What, More Words? 2.

Bart Scribner

[October 2008.]

Scattered Rhymes.” Tarik O’REGAN: Scattered Rhymes* (2006); Virelai: Douce dame jolie (2007). Guillaume de MACHAUT: Messe de Nostre Dame (early 1360s); Douce dame jolie. Guillaume DUFAY: Ave Regina celorum (1463). Gavin BRYARS: Super flumina (2000). The Orlando Consort: Robert Harre-Jones (cntrten), Mark Dobell, Angus Smith (ten), Donald Greig (bar), with Robert Macdonald (bs); *also The Estonian Philharmonic Chamber Choir, Paul Hillier (dir.). Harmonia Mundi HMU 807469 (hybrid multi-channel SACD) (http://www.harmoniamundi.com/).

This Orlando Consort disc interleaves Medieval works (its usual beat) and current efforts that refer to them. The Olde part is reliably compelling. I’d rather hear Machaut’s Mass in the context of a whole service than as a five-movement symphony plus coda, but such polished singing provides a blueprint for the edifice. Ave Regina celorum is wrenchingly personal (Dufay twice inserts his name) and gorgeously intoned (in tone). Next to these, the new stuff lies beneath discussion.

Guillaume DUFAY: Quadrivium: Motets, vol. 1. Cantica Symphonia, Giuseppe Maletto (dir.). Glossa Platinum GCD P31901 (http://www.glossamusic.com/). Distributed in the US by Qualiton (http://www.qualiton.com/).

Dufay as Monteverdi (only two centuries off).

Musique de la rose-croix, Pages mystiques, Uspud.” Erik SATIE: Trois sonneries de la rose + croix (1892); Première pensée rose + croix (1891); Deux préludes du nazaréen (1892); Prélude de la porte héroïque du ciel (1894); Prière (1893); Vexations (1893); Harmonies (c. 1893); Le fils des étoiles (1891); Uspud* (1892). Bojan Gorišek, Richard Cameron-Wolfe* (pno). LTM LTMCD 2469 (2 CDs) (http://www.ltmrecordings.com/). Distributed in the US by Darla Records (http://www.darla.com/).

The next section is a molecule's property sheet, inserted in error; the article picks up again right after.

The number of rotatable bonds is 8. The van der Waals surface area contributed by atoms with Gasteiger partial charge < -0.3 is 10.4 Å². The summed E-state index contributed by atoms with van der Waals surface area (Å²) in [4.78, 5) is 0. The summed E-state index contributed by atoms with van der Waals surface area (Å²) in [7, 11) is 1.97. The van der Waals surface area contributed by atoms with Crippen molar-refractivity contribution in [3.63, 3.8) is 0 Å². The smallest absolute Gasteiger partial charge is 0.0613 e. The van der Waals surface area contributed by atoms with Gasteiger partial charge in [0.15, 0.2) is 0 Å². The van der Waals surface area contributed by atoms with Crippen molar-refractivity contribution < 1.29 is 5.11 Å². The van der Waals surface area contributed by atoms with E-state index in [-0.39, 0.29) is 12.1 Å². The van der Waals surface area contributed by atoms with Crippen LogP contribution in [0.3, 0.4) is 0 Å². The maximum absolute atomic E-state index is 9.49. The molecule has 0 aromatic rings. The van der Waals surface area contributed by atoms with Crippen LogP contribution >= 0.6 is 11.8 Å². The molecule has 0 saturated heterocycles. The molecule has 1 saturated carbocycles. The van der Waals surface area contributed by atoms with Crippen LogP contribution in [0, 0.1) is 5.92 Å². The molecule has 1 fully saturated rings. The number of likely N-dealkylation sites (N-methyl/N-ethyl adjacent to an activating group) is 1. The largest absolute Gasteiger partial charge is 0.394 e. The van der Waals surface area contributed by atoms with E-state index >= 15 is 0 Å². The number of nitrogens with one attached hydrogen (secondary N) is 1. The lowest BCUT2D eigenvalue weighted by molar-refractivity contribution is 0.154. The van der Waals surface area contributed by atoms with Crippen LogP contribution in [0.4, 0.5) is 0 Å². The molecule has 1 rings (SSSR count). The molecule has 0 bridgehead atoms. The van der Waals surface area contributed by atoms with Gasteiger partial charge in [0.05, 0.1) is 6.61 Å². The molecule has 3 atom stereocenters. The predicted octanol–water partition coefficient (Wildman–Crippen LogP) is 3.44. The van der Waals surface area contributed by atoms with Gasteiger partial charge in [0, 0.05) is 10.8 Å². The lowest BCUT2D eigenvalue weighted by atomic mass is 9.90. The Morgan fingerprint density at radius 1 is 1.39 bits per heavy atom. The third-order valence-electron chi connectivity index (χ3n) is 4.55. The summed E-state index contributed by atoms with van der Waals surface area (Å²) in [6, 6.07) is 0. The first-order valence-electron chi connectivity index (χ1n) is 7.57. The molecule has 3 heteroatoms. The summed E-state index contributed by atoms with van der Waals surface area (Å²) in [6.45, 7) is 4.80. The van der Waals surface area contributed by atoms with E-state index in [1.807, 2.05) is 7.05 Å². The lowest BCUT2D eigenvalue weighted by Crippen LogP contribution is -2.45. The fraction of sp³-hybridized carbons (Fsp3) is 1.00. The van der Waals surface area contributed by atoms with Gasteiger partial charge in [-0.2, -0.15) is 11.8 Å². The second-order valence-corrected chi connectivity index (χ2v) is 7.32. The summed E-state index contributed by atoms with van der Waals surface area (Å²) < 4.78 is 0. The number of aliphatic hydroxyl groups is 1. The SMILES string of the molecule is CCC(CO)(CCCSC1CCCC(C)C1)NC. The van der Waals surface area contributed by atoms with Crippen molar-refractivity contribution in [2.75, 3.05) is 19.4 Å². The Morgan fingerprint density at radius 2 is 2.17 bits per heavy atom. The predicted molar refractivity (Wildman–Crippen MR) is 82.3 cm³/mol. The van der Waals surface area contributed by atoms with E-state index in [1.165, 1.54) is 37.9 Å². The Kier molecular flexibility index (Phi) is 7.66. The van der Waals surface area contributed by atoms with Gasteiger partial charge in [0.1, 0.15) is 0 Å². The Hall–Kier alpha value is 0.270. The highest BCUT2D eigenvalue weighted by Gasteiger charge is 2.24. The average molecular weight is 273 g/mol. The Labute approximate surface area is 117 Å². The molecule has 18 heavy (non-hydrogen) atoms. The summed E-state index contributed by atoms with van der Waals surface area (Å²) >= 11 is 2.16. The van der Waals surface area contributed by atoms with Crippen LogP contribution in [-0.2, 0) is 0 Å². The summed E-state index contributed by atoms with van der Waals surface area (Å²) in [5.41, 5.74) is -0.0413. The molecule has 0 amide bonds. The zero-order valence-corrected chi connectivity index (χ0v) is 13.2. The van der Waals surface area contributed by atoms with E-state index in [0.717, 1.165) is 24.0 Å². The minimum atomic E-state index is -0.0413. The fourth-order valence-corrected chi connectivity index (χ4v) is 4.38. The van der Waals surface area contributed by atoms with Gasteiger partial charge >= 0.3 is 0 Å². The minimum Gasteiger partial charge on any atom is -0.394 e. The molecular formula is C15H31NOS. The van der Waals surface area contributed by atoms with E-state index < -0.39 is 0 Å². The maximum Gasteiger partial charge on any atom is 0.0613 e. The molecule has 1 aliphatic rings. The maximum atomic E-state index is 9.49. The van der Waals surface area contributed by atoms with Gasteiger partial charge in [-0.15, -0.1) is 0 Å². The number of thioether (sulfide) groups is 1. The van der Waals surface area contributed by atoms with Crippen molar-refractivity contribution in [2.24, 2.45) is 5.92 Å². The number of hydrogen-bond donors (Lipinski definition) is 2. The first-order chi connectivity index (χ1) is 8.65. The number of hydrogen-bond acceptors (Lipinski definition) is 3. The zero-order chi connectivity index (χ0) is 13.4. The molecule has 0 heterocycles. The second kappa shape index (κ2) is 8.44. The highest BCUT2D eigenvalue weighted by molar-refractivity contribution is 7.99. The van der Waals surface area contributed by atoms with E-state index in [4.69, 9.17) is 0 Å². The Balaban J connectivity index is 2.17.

CD 1

Immobile yet standing outside its era, Satie’s strange early output goes far beyond the later whimsies. His flirtation with self-styled Rosicrucian Joséphin Péladan’s sect produced a Medieval piano album — severe fanfares, marches and stage music for group gatherings. Plainchant’s irregular stresses seem a major influence. Gorišek doesn’t scale the mystical heights of Reinbert de Leeuw and Ulrich Gumpert, but harmonies decay slowly. Vexations, done without inflection, fills 22:52.

CD 2

Cameron-Wolfe’s account of the rarely attempted “Christian ballet” Uspud is the strongest element, with focus, instrument and recording superior to the Gorišek tracks. (Narration is added on “Paris-X,” from Furious Artisans.) Several building blocks — delicate fingerings, pregnant suspensions, walking in place, crashing chords — succeed one another in ways that frustrate expectation, and Cameron-Wolfe lends each a definite plateau. He has navigated the 840 plays of Vexations four times.

Erik SATIE: Vexations (1893). Alan Marks (pno). LTM LTMCD 2389 (http://www.ltmrecordings.com/). Distributed in the US by Darla Records (http://www.darla.com/).

Vexations’ three innocuous lines show careful construction (analyzed here and here). The key point is that pianists can’t find a comfort zone. On this reissue from 1991, Marks made the deepest dent yet preserved, 40 renditions. (It’d take the CD 24 hrs. 23 mins. to reach 840.) Nothing robotic here — he achieved a rich, rounded tone and employed the resources of the notable talent he was (until passing away in 1995 at 46). Once inside, I can easily get lost there.